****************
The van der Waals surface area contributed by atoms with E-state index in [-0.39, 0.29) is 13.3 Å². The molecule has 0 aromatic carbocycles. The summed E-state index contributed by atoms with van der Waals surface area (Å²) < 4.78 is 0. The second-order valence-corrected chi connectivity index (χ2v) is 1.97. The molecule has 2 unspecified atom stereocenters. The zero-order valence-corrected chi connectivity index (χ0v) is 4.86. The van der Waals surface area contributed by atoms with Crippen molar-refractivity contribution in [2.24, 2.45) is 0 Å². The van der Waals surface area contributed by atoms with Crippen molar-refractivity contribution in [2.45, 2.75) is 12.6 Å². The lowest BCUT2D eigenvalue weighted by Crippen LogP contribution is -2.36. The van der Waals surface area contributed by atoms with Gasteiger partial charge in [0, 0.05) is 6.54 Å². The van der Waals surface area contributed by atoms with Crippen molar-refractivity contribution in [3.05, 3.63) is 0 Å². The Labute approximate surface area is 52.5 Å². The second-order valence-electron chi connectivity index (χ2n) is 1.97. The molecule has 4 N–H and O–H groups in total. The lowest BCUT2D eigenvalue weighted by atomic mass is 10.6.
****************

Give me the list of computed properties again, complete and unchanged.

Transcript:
The van der Waals surface area contributed by atoms with E-state index in [-0.39, 0.29) is 13.3 Å². The molecule has 0 aromatic carbocycles. The summed E-state index contributed by atoms with van der Waals surface area (Å²) < 4.78 is 0. The second-order valence-corrected chi connectivity index (χ2v) is 1.97. The molecule has 2 unspecified atom stereocenters. The zero-order valence-corrected chi connectivity index (χ0v) is 4.86. The van der Waals surface area contributed by atoms with Crippen molar-refractivity contribution in [2.24, 2.45) is 0 Å². The van der Waals surface area contributed by atoms with Crippen molar-refractivity contribution in [2.45, 2.75) is 12.6 Å². The lowest BCUT2D eigenvalue weighted by Crippen LogP contribution is -2.36. The van der Waals surface area contributed by atoms with Gasteiger partial charge in [0, 0.05) is 6.54 Å². The van der Waals surface area contributed by atoms with Crippen molar-refractivity contribution in [3.05, 3.63) is 0 Å². The Labute approximate surface area is 52.5 Å². The second-order valence-electron chi connectivity index (χ2n) is 1.97. The molecule has 4 N–H and O–H groups in total. The lowest BCUT2D eigenvalue weighted by atomic mass is 10.6.